A lot gets set up. Nothing gets resolved. And that’s how it goes for a pilot. Just think, in another reality, I’m posting the YouTube link for each episode and not just this one and done.
DAY 25 — SLEEPLESS IN SEATTLE*: Sleep deprived and still alive . . . for now. (*Does not have to be set in Seattle . . . so Belgium, works!)
Just so you know what you’re getting into with this very odd, badly acted and poorly scripted tale about a deranged (our “sleep deprived” lad) American brigadier general (our auteur, Burr Jerger) living in Belgium as he awaits trial for his atrocities committed in Vietnam: General Massacre was deemed “unacceptable” by the American Humane Association for “animals killed during filming” (a cow and a couple of ducks), upon its release in 1976 on U.S. shores. The backlash so damaging to the film, Burr Jerger, the film’s director, writer, producer, and lead actor, sued the U.S. government for “conspiracy” against this film, which he described as a “cinematic protest against war.”
Okay. Well enough, Burr. But you still harmed, maimed and killed animals to make your anti-war statement. And those “auteur” excuses didn’t fly with Ruggero Deodato butchering squirrel monkeys and river turtles to make his “statement” film, either.
Anyway, when Wilbur “Burr” Jerger filed suit in 1975 in the Los Angeles federal courts, he claimed the FBI and CIA maintained an illegal dossier on him for his “political activities.” Jerger also alleged in the lawsuit, after a conspiracy born out of those files, caused the release of General Massacre to be irreparably damaged and he lost $100,000.
Who is this Burr Jerger?
Well, the West German auteur also resides in those weird, hazy frames of celluloid resided by Peter Carpenter: a vanity auteur that went all out on his masterpiece, with Jerger managing one quadruple-threat to Carpenter’s two of Blood Mania and Point of Terror. And both vanished from the business after four films when their master works, failed. And, like Carpenter, Jerger passed through the Russ Meyer turnstiles. But unlike Carpenter, Burr also passed through Jean Rollin’s turnstiles. (For another lost soul of the celluloid turnstiles, check out our overview of Gene O’Shane’s career in our review of The Velvet Vampire.)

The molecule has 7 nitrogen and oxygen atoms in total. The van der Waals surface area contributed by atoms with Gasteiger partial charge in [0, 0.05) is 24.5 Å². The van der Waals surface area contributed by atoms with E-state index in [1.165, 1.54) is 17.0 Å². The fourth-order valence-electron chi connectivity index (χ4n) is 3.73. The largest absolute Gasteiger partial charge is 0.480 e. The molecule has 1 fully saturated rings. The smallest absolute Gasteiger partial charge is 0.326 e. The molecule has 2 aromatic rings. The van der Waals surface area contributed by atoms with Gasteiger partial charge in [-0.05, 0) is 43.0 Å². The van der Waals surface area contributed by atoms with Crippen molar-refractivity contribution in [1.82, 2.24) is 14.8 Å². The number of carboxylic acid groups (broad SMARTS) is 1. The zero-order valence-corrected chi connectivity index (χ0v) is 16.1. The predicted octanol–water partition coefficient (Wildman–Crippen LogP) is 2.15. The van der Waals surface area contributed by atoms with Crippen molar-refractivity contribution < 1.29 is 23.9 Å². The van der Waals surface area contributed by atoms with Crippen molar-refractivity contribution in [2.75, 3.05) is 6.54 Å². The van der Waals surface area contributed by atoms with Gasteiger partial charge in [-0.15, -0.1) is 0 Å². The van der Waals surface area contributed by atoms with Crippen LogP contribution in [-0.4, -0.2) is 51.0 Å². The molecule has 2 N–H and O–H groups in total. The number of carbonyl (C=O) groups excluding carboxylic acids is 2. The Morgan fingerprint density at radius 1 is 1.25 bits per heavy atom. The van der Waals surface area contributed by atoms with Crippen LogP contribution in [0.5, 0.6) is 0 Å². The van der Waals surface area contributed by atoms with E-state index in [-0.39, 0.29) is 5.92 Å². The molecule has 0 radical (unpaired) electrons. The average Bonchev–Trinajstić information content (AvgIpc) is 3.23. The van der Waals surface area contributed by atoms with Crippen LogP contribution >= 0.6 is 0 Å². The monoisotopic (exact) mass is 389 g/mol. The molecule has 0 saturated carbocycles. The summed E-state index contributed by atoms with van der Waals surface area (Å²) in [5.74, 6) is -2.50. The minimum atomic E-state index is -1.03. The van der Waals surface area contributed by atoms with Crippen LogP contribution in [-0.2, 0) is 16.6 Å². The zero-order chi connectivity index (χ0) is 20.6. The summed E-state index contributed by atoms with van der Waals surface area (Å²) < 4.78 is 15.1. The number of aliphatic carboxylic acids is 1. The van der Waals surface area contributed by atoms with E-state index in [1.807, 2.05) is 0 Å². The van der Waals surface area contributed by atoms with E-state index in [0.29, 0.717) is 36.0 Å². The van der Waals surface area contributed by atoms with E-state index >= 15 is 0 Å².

Jerger actually stuck around for more than four films as an actor: he made five: he appeared in Captain Sindbad (1963; a West German film edited into Quentin Tarantino’s Natural Born Killers), No Survivors, Please (1964; a black and white alien invasion tale), and an uncredited appearance (thus the four-to-five snafu) in Fanny Hill (1964) for Russ Meyer. Jerger made his final acting bow in Jean Rollin’s The Demoniacs (1974; a sexploitation, haunted island/pirate romp).
Jerger initially came to Europe in 1961 as a free-lance-reporter for Show Business Illustrate, Ebony and Globe Photos. That led to his making his cinematography and directing bones as the set photographer on Escape from East Berlin (1962), as well as working as a production assistant on A Cold Wind in August (1961), and as an assistant director on the French-made films Madame Sans-Gene (1961) by Christian Jague, and Cartouche (1962) by Philippe De Broca.